Saturday, 31 August 2013
TV Review: Doctor Who 7.09 - Hide
The Rings of Akhaten was a decent enough episode, but what it basked in with the colourful production and set design wasn't balanced out with an equally spectacular and intricate script. It packed some good ideas and memorable moments, for sure, but none of them came close to realising their full potential, instead being stretched out or overblown to barely fill the 45 minutes. Neil Cross' Doctor Who broadcast début was an unbalanced one, then - So what makes his second chance absolutely worthy of its place in the spotlight? It's quite simple, really: this is a much more developed and fleshed-out script than a fair few of its predecessors, and it succeeds in a great number of aesthetic aspects. In honesty, aside from a few jumpy moments and odd dialogue exchanges in the first act of the story, Hide rarely does anything but succeed.
When it comes to a sci-fi drama series like Doctor Who - under the assumption that there is another show out there that matches this one stylistically (there isn't) - there are a bunch of main points to take into consideration. First and foremost is the logic within the series' universe: the things that happen in the show need to make sense within the show. Doctor Who is abstract, ridiculous and bombastic, and these are but a few of the things that make it so great. But the radical nature of the series doesn't mean it can never be written with plot-holes flushing the experience down the toilet somewhat. Within a universe of non-sensibility, weaving the threads of a mad man in a box and his many friends and foes, things still have to make sense, and this is something that a fair few episodes trip up on. Continuing on with the important aesthetics of Doctor Who, I doubt I have to explain to anyone who's reading this that story, characters, emotions, direction and dialogue are important. Well, guess what? Hide ticks all of these boxes and then some; It's logical within the series' universe and the direction, story, dialogue, characters and the emotions unleashed by all of the above are in near-perfect order.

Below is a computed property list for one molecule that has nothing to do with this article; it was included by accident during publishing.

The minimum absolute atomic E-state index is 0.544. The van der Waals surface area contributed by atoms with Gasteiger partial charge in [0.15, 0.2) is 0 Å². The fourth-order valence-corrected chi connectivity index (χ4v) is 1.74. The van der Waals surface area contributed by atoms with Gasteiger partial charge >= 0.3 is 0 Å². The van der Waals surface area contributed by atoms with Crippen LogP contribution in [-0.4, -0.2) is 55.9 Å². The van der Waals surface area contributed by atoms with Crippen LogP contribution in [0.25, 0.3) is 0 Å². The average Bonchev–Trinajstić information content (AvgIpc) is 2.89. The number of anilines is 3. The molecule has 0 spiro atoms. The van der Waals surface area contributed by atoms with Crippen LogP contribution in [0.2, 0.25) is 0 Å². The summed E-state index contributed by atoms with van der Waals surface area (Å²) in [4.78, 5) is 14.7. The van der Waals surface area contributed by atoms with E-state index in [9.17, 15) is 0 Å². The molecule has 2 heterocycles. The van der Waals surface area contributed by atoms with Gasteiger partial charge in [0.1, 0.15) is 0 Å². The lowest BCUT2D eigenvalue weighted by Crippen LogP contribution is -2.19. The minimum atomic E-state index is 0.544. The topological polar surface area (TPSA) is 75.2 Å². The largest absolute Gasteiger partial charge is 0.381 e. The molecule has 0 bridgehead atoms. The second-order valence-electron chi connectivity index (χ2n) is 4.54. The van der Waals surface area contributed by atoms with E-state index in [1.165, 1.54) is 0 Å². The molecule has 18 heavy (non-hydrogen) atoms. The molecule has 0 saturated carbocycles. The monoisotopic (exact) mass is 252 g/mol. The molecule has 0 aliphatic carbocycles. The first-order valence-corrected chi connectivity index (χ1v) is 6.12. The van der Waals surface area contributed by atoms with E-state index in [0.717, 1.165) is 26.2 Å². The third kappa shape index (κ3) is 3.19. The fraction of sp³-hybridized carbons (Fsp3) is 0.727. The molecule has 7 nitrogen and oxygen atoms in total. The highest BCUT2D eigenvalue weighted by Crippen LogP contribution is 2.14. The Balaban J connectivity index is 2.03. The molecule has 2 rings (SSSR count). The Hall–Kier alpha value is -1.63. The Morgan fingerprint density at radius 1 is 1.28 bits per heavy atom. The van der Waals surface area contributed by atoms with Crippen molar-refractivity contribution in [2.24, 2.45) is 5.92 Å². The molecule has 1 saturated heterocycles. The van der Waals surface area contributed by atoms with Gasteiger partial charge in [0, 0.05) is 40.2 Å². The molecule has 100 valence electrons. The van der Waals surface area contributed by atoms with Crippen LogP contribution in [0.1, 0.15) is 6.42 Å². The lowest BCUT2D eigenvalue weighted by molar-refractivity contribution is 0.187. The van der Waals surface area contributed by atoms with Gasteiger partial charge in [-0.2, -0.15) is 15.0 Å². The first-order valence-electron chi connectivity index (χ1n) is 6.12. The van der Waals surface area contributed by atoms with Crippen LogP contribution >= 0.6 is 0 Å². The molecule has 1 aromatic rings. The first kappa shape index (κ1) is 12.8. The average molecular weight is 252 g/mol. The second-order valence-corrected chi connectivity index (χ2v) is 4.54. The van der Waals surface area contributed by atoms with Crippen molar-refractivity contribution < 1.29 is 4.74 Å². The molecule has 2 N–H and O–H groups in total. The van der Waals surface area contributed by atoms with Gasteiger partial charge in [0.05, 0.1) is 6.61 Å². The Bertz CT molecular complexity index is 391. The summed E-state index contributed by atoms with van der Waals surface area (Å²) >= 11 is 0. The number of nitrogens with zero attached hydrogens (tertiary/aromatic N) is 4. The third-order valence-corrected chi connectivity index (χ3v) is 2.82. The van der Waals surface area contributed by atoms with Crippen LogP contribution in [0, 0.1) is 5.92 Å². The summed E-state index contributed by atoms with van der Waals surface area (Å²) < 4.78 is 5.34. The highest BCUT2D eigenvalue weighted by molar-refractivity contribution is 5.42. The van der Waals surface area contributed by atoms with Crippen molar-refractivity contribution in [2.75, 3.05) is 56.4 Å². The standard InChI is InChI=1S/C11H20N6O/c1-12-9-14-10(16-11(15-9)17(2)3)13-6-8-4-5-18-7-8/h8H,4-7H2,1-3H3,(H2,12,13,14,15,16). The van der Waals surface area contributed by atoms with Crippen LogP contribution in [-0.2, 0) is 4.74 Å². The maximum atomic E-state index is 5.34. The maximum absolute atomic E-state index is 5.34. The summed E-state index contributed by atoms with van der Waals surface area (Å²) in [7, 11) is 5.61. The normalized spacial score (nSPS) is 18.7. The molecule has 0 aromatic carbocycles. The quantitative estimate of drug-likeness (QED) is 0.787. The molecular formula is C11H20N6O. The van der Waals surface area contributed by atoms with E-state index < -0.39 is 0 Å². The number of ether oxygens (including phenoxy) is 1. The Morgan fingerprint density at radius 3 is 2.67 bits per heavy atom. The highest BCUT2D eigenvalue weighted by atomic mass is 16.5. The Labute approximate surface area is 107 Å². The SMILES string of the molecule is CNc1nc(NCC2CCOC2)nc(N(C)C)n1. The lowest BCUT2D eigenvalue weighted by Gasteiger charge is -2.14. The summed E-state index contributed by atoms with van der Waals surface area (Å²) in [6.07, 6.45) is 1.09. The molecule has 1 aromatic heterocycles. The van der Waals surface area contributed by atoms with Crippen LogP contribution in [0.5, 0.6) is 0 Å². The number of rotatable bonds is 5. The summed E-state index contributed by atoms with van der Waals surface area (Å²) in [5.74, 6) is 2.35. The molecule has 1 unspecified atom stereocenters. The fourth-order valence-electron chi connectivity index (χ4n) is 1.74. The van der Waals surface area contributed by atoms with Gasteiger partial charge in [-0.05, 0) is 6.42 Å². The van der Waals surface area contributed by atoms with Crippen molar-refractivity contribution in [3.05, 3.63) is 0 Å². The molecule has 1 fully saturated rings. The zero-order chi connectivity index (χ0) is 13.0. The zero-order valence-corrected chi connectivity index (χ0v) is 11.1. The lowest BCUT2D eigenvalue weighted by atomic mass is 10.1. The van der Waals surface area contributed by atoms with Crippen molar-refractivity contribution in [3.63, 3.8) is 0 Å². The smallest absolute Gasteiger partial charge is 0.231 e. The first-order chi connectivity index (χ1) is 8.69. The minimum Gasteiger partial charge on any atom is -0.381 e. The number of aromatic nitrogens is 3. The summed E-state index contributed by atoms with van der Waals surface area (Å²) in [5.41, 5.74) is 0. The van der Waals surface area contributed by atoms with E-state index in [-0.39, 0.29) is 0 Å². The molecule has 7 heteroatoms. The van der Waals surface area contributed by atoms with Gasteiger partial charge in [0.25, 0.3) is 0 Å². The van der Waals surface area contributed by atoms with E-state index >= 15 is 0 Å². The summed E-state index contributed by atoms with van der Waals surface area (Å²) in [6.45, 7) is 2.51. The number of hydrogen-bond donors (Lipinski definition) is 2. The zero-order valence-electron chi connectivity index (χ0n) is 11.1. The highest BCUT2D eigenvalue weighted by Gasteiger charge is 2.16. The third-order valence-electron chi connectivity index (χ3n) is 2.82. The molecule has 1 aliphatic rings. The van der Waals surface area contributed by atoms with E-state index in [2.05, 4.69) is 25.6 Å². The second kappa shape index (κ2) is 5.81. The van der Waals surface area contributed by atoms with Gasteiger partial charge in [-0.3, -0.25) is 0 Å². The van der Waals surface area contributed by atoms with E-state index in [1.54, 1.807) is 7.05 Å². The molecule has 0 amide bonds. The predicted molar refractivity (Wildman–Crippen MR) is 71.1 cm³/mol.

Let's start by analysing the story. It's not too complex at first, but it grows and expands as the run-time of the episode passes like some kind of dramatic sponge. It's 1974, and The Doctor and Clara visit what appears to be a haunted mansion, inhabited by the charming Alec and Emma; two of the best supporting characters in the show in recent memory, brilliantly portrayed by Dougray Scott and Jessica Raine respectively. Alec is a former war veteran, in some ways similar to The Doctor, and Emma is... well, you're going to laugh, but... She's a psychic, basically. It's not as silly as it seems, trust me. Oh, and Caliburn House also happens to house a ghost, which attracts our protagonists. Things soon get hectic and clever use of time travel, parallel universes and psychic powers soon comes into play. It may seem like a bit of a generic set-up, but like the aforementioned sponge, it soon expands as more is poured into it.